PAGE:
Our story so far: We made an offer on a 126-year-old Methodist church with the intention of converting it to our home, but we became impatient when the closing was delayed twice and drawn out two and half months.
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For all the buildup to closing day, the closing meeting itself was uneventful. We arrived at the designated location for the hand-off of the keys, and within 45 minutes, we’d paid our cash, signed the papers, shook hands with our long-suffering real estate agent and the poor pastor who just wanted to write sermons not track down 100-year-old paperwork, and we were done.
We drove straight back to our rental house, where Tyler dropped me off so I could change into something more … suitable for demo.
“Grab a couple of cups,” he instructed as her put the truck into gear. “I’ll meet you at the church.”
I changed into my new pink work boots (yes, because if I’m going to get dirty, I might as well do it in style) and grabbed two red Dixie cups. I put poopy puppy, our 10-year-old miniature schnauzer, on a leash, and we walked the two blocks to the church.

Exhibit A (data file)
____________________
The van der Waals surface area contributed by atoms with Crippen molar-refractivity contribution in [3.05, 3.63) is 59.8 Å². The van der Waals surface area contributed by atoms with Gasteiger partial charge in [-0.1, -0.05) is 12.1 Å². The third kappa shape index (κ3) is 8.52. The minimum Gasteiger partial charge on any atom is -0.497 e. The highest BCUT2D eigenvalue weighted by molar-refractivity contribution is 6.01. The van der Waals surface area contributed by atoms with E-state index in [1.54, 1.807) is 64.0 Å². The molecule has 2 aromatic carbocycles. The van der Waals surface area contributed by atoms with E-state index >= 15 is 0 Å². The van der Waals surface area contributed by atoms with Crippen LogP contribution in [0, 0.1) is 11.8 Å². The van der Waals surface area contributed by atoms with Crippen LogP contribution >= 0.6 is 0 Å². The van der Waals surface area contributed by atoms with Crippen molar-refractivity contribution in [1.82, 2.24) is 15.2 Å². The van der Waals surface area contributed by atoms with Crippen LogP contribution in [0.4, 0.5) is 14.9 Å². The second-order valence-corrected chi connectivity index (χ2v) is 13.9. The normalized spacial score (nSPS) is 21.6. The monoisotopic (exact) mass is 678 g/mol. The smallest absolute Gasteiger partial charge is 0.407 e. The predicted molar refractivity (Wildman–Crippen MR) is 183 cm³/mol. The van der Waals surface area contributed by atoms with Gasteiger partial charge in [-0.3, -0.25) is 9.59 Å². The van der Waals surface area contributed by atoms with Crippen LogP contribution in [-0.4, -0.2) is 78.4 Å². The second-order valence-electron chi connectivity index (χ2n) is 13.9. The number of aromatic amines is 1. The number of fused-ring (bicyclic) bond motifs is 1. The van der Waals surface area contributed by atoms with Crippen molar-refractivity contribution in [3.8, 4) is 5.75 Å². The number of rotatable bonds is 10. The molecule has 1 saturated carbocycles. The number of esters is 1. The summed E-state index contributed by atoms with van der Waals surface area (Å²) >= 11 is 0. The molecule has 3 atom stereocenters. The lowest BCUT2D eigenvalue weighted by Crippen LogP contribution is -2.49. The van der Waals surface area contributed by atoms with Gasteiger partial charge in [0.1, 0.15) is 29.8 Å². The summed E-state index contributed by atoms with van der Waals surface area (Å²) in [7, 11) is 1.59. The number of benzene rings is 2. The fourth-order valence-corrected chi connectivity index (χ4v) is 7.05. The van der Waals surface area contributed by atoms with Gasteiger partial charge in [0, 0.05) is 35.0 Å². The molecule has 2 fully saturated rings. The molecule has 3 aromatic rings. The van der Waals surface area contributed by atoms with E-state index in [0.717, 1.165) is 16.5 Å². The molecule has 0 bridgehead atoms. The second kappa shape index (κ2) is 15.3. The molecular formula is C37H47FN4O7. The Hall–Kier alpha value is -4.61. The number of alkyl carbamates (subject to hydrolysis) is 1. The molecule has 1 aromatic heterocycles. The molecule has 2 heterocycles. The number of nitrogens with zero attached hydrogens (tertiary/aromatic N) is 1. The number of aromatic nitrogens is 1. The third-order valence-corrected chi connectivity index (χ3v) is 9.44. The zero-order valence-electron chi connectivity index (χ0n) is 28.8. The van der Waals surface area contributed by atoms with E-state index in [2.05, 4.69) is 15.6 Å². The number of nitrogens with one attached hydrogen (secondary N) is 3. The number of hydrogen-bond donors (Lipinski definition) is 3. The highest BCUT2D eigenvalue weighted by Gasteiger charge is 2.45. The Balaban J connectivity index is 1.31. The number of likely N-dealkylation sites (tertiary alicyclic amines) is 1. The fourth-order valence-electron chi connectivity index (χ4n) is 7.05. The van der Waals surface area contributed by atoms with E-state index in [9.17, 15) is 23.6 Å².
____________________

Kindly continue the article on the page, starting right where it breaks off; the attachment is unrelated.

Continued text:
Meanwhile, Tyler stopped at the liquor store (conveniently, only two blocks from the church in the other direction) and invested in the finest bottle of champagne, er, sparkling wine, the village had to offer.
Tyler was fingering the key to the front door when I arrived.
“Oh, you waited for me.” I smiled.
And then we were sitting on an abandoned office chair and a 25-year-old padded banquet chair in the middle of our sanctuary, sipping champagne from red Dixie cups.
“Here’s to the church,” Tyler said.
“The church,” I said, looking around the quickly dimming room. We’d turned on the electricity (and, glory be, it worked) but we couldn’t find switches to the sanctuary lights, so as the winter sun began to set, the room took on a romantic atmosphere.
“Are you ready for this?” he asked.
Methodists don’t have confessionals, so I had to own up in the dimming light of the sanctuary.
“Now I’m scared.”
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Tomorrow: First things first. Read it here.